Former Test Site Scientist Talks Nukes, North Korea, and ISIS



During a test in 2015, the intermediate range ballistic missile Shaheen 1A (Hatf IV) is launched from an undisclosed location in Pakistan in a photo supplied by the Pakistani military. The missile is said to be capable of carrying nuclear warheads.

North Korea is ramping up its nuclear capabilities.

India and Pakistan are still growing their arsenals - and facing off against each other.

The Iranian agreement is either one of the best deals to curb nuclear weapons, or gives Iran a free pass to make them.

A presidential candidate has suggested giving Japan and South Korea nuclear weapons. And, he would bomb Europe if the circumstances were right.

On Wednesday, Las Vegas will be the site of an unprecedented discussion featuring three internationally recognized experts on the expanding global nuclear threat.

The panel discussion, “21st Century Global Nuclear Challenges" is sponsored by the National Atomic Testing Museum and UNLV.

One of the speakers is Dr. Siegfried Hecker, former director of Los Alamos National Laboratories and now research professor at Stanford.

Dr. Hecker was the last American to visit North Korea’s nuclear facilities -  he was there seven times - and he just returned from Russia. He’s also familiar with Nevada and Las Vegas, as he led Los Alamos during the lab's peak production of underground nuclear weapons experiments in Nevada.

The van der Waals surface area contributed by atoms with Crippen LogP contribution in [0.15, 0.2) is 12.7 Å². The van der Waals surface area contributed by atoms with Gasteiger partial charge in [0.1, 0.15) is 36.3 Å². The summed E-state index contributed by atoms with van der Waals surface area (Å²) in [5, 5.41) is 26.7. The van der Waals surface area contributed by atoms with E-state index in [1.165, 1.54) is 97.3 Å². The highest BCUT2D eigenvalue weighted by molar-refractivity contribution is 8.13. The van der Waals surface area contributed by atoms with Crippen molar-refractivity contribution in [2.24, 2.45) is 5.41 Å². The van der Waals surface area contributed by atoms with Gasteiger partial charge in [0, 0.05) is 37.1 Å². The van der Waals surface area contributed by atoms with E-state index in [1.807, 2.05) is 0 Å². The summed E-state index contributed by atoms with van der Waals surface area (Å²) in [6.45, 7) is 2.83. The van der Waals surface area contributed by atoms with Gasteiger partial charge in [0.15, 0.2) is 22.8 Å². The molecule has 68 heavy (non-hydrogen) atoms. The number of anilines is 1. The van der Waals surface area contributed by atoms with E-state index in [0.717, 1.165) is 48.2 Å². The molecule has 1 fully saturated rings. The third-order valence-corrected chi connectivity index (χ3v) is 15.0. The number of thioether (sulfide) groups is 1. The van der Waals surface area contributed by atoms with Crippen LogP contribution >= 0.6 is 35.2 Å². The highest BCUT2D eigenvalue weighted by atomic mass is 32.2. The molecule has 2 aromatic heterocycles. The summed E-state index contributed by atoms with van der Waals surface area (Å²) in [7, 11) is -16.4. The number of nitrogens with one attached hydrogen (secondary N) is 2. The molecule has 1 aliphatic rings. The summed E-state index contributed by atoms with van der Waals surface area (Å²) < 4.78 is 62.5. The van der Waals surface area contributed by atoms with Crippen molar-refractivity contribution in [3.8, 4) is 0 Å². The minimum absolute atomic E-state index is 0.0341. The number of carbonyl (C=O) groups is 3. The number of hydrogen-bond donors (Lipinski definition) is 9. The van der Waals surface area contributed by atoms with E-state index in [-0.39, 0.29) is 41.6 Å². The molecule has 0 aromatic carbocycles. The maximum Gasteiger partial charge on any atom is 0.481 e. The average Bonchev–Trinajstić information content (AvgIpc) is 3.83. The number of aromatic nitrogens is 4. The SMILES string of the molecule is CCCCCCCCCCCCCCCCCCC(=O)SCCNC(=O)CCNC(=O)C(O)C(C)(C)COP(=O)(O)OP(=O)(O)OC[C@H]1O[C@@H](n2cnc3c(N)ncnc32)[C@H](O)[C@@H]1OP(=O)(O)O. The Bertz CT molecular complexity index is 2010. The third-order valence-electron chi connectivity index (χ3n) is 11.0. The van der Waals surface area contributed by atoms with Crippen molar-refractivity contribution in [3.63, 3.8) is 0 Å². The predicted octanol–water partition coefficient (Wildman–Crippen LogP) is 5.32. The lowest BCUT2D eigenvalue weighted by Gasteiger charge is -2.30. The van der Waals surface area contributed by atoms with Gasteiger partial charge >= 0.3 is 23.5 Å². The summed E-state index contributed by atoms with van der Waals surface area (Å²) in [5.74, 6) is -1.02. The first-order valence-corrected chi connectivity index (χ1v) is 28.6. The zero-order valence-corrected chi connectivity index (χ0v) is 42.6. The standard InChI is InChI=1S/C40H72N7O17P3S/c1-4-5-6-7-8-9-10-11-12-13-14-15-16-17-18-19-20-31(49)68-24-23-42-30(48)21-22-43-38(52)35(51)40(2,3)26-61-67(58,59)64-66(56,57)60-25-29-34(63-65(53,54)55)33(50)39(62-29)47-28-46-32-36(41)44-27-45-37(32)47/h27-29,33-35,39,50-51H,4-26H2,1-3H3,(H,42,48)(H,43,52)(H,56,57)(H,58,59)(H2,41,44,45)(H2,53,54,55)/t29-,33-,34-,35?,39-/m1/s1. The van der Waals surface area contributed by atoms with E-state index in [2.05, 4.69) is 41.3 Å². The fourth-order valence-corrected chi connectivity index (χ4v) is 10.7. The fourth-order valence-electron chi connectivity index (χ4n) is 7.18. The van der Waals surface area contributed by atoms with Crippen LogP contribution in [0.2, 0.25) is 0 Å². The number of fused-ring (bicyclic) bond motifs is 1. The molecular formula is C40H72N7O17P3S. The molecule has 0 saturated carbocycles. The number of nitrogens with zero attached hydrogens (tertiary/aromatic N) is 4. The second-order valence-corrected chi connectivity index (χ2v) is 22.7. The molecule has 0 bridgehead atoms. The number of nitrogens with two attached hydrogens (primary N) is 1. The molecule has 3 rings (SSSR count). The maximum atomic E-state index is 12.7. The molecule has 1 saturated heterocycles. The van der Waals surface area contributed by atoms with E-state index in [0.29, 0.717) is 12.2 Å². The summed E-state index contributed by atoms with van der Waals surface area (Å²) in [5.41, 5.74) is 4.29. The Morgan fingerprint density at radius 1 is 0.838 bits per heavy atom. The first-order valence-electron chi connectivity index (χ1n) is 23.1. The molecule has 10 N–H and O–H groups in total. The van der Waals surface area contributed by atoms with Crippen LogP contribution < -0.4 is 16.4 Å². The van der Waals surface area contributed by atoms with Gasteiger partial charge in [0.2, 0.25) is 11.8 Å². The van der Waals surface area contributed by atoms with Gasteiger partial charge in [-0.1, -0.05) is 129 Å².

Dr. Hecker is generally optimistic about the way the arsenal for the former Soviet Union has been dealt with, but he's very worried about terrorists groups getting fissile material, which is the material capable of sustaining a nuclear fission chain reaction, even if they don't have traditional warheads.

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But he said he and his counterparts in Russia have worked since the collapse of the Soviet Union to keep the material out of the hands of terrorists and so far they've been able to do it. 

The relations between the Russian government and American government over the past several years have not helped their efforts but they do continue to work together. 

As for North Korea, Dr. Hecker said when he was last there in 2010 they showed him the facility they could use to make enriched uranium, which is a step in the nuclear weapon making process.

He said by now the best guess is that North Korea has 15 or so nuclear devices, but they don't have the missiles to carry the devices to the United States.

“They have an arsenal we need to be concerned about,” he said.

Hecker doesn't believe North Korea will use the devices to bomb another country and are using it for defense. However, he is worried about how having the devices will change North Korea's view of the world. 

"I’m concerned that it makes the regime much more aggressive believing that they have a nuclear arsenal," he said.  



Dr. Siegfried Hecker, Senior Fellow at the Freeman Spogli Institute for International Studies, Research Professor of Management Science and Engineering

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